In 2017, a judge went on to limit how the schools could spend money on hand or proceeds from future sales.
In light of the recent bankruptcy filing, Ellison says his staff is eager to take another look at what happened to those real estate proceeds. “We’re looking at all of our options for getting that money into students’ hands,” he said.
Bankruptcy court would be the state’s best chance at clawing back any of the money from past real estate sales to reimburse students.
“What I would like to see is a very aggressive bankruptcy trustee appointed who will look in the rearview mirror and see where relevant money went and try to recoup it for what happened to students,” Swanson said.
Other students seeking payback
It’s not just former criminal justice students and recipients of illegal loans who may be eligible to seek restitution for money borrowed or paid to attend Globe and the Minnesota School of Business. Any student enrolled at the time of the fraud can seek federal loan forgiveness and other remedies.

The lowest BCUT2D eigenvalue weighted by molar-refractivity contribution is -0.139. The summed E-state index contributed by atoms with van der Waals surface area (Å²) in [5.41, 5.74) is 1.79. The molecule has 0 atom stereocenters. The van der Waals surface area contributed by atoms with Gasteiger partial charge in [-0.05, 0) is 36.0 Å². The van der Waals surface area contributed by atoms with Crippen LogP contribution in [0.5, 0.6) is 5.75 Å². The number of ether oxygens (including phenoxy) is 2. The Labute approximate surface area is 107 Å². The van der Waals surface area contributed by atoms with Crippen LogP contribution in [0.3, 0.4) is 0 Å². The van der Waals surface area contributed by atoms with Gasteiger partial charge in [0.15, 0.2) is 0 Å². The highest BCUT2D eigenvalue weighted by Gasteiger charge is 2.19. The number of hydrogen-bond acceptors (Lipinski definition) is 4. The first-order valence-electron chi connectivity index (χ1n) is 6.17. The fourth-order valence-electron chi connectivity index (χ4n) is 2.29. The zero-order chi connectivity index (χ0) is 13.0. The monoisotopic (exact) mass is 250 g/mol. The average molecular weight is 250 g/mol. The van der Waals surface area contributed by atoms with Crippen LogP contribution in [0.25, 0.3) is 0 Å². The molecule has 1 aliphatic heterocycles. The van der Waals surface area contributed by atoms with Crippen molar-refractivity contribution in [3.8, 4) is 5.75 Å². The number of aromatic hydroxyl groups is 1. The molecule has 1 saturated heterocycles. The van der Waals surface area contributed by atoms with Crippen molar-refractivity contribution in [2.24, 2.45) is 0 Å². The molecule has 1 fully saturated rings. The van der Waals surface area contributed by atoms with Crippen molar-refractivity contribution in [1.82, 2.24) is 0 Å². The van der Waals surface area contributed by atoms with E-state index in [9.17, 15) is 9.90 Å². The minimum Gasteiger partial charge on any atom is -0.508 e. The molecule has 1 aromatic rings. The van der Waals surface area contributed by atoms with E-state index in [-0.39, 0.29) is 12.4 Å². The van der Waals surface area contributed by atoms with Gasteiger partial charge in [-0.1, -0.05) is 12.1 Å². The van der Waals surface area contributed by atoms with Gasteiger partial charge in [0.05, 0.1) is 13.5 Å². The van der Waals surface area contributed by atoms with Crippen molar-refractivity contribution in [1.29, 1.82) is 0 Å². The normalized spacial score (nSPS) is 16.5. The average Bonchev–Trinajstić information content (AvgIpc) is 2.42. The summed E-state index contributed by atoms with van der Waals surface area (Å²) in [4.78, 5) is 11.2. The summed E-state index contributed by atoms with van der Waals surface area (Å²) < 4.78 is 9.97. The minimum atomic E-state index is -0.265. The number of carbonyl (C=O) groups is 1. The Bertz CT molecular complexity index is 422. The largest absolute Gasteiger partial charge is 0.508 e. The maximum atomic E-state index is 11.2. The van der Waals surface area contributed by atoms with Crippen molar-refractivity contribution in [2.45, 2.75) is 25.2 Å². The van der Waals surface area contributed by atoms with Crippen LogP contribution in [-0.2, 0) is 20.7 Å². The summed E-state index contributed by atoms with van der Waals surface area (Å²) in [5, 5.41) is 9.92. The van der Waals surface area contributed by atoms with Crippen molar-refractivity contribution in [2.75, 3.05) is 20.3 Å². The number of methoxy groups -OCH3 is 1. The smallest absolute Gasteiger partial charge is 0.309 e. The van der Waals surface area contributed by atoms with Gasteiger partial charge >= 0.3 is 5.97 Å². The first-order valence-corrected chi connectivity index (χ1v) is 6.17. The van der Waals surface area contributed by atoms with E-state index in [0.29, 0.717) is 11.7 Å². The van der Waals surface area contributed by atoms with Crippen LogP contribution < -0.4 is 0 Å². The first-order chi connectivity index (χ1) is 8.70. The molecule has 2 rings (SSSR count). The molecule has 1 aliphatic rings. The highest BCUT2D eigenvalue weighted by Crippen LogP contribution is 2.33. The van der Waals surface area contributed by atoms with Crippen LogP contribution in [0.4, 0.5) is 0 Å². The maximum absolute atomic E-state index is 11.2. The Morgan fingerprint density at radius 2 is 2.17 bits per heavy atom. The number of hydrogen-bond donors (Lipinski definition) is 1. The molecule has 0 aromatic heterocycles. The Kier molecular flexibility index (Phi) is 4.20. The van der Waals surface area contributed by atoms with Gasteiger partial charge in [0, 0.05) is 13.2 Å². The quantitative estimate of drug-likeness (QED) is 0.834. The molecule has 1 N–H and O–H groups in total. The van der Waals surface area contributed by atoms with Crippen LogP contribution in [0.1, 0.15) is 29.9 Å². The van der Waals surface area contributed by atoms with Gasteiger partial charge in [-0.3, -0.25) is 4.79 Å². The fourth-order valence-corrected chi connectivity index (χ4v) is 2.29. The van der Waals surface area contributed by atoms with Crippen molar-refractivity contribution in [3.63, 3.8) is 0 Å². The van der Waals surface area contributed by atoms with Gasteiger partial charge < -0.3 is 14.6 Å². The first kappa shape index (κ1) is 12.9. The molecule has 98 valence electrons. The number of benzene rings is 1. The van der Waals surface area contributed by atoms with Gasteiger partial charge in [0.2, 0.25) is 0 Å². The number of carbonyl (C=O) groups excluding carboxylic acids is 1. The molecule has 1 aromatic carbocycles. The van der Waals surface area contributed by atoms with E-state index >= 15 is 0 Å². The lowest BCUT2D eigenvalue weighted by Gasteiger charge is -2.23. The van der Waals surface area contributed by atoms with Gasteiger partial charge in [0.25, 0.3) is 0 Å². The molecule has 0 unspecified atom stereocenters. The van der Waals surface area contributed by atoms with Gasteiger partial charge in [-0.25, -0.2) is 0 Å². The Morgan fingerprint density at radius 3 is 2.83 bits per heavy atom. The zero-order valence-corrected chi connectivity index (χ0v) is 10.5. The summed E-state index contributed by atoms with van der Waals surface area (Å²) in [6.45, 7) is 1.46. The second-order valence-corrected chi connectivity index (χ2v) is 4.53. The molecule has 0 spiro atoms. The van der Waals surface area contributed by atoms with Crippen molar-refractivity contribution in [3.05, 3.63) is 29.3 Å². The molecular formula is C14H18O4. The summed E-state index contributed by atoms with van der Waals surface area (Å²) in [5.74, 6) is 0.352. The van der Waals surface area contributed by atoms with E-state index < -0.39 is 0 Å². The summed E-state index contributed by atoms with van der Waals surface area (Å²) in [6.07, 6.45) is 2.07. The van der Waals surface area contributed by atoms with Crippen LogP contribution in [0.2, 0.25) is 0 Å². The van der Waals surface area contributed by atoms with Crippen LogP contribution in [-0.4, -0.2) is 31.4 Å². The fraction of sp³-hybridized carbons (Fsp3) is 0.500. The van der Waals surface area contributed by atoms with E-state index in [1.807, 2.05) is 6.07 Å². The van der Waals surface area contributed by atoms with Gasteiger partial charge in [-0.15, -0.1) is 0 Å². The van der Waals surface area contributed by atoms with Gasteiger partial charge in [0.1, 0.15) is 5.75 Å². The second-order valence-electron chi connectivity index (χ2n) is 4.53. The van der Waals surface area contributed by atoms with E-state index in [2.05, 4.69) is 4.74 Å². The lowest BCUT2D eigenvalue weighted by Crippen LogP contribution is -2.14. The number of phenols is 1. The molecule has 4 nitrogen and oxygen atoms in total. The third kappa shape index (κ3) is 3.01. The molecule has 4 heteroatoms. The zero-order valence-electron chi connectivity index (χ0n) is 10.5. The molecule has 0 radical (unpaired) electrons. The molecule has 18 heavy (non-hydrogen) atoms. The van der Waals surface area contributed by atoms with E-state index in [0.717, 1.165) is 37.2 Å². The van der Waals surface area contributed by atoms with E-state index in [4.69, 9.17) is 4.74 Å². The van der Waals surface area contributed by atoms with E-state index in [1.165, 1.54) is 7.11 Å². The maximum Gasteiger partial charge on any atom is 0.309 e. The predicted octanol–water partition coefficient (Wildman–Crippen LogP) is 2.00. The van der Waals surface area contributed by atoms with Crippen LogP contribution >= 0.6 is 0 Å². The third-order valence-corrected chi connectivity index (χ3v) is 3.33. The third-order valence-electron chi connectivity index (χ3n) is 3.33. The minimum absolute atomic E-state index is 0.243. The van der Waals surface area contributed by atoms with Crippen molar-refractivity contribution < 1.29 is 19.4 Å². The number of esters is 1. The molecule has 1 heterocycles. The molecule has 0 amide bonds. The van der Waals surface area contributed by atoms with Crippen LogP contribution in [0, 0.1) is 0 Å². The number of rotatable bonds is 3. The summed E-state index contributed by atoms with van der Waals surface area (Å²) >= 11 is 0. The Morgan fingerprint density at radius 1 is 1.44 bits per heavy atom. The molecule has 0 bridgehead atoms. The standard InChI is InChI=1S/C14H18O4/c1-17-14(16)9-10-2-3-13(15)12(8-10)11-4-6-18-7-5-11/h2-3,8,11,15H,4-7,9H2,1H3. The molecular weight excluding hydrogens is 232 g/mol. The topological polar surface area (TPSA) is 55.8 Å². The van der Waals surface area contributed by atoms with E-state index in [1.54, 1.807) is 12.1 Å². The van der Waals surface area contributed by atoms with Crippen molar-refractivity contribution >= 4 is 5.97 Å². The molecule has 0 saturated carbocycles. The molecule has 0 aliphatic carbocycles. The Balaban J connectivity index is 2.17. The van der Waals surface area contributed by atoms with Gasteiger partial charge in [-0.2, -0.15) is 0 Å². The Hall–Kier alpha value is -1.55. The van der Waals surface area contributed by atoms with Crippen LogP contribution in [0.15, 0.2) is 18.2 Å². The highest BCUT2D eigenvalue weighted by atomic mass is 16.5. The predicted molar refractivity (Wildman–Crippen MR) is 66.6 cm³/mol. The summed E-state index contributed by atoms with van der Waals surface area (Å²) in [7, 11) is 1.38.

Nell Kaas, a nursing student at the time the schools began closing, wrote to the bankruptcy court Dec. 9 seeking help. The schools’ closure kept her from earning a bachelor’s degree and she was forced to retake many classes she paid for at the Minnesota School of Business, the letter said.
“The school stole my dignity, my financial stability, my marriage, my time, my health,” Kaas wrote. “I deserve something in return, for what’s been stolen from me.”
That sentiment is shared by many former students who are trying to move on with their lives after their experiences at the schools.
The institutions continue to maintain, through a website, that there was no “widespread” fraud and that most students were happy with their education.
That’s little solace for Anderson.
“I spent $80,000 and I can’t even do what I was going to school for,” she said.